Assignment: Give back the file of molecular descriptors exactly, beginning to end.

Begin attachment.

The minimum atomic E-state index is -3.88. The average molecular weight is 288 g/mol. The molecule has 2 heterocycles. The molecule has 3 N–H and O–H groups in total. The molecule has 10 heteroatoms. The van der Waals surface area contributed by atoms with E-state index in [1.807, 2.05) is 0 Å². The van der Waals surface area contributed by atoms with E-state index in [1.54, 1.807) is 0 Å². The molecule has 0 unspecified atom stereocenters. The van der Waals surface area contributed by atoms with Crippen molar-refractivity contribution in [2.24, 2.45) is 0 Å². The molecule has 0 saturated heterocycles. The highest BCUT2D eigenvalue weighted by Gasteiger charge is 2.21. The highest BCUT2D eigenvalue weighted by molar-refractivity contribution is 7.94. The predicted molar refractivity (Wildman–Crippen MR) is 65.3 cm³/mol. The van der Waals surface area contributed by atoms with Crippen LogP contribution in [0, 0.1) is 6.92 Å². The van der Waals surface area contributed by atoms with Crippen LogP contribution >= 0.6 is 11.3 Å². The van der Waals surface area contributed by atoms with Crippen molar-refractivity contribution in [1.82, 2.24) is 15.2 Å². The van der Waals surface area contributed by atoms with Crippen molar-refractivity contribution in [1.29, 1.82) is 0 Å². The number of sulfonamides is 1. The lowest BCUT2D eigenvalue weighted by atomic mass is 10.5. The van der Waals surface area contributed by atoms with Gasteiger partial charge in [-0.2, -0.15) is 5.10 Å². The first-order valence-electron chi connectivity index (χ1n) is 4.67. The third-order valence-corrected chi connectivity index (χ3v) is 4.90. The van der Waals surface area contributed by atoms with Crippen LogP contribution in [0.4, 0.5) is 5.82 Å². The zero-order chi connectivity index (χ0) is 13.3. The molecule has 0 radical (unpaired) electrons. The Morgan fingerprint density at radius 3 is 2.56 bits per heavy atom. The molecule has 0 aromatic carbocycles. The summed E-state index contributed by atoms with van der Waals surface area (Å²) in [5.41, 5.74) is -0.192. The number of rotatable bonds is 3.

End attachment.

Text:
The minimum atomic E-state index is -3.88. The average molecular weight is 288 g/mol. The molecule has 2 heterocycles. The molecule has 3 N–H and O–H groups in total. The molecule has 10 heteroatoms. The van der Waals surface area contributed by atoms with E-state index in [1.807, 2.05) is 0 Å². The van der Waals surface area contributed by atoms with E-state index in [1.54, 1.807) is 0 Å². The molecule has 0 unspecified atom stereocenters. The van der Waals surface area contributed by atoms with Crippen molar-refractivity contribution in [2.24, 2.45) is 0 Å². The molecule has 0 saturated heterocycles. The highest BCUT2D eigenvalue weighted by Gasteiger charge is 2.21. The highest BCUT2D eigenvalue weighted by molar-refractivity contribution is 7.94. The predicted molar refractivity (Wildman–Crippen MR) is 65.3 cm³/mol. The van der Waals surface area contributed by atoms with Crippen LogP contribution in [0, 0.1) is 6.92 Å². The van der Waals surface area contributed by atoms with Crippen LogP contribution >= 0.6 is 11.3 Å². The van der Waals surface area contributed by atoms with Crippen molar-refractivity contribution in [1.82, 2.24) is 15.2 Å². The van der Waals surface area contributed by atoms with Crippen molar-refractivity contribution in [1.29, 1.82) is 0 Å². The number of sulfonamides is 1. The lowest BCUT2D eigenvalue weighted by atomic mass is 10.5. The van der Waals surface area contributed by atoms with Gasteiger partial charge in [-0.2, -0.15) is 5.10 Å². The first-order valence-electron chi connectivity index (χ1n) is 4.67. The third-order valence-corrected chi connectivity index (χ3v) is 4.90. The van der Waals surface area contributed by atoms with Crippen LogP contribution in [0.4, 0.5) is 5.82 Å². The zero-order chi connectivity index (χ0) is 13.3. The molecule has 0 radical (unpaired) electrons. The Morgan fingerprint density at radius 3 is 2.56 bits per heavy atom. The molecule has 0 aromatic carbocycles. The summed E-state index contributed by atoms with van der Waals surface area (Å²) in [5.41, 5.74) is -0.192. The number of rotatable bonds is 3.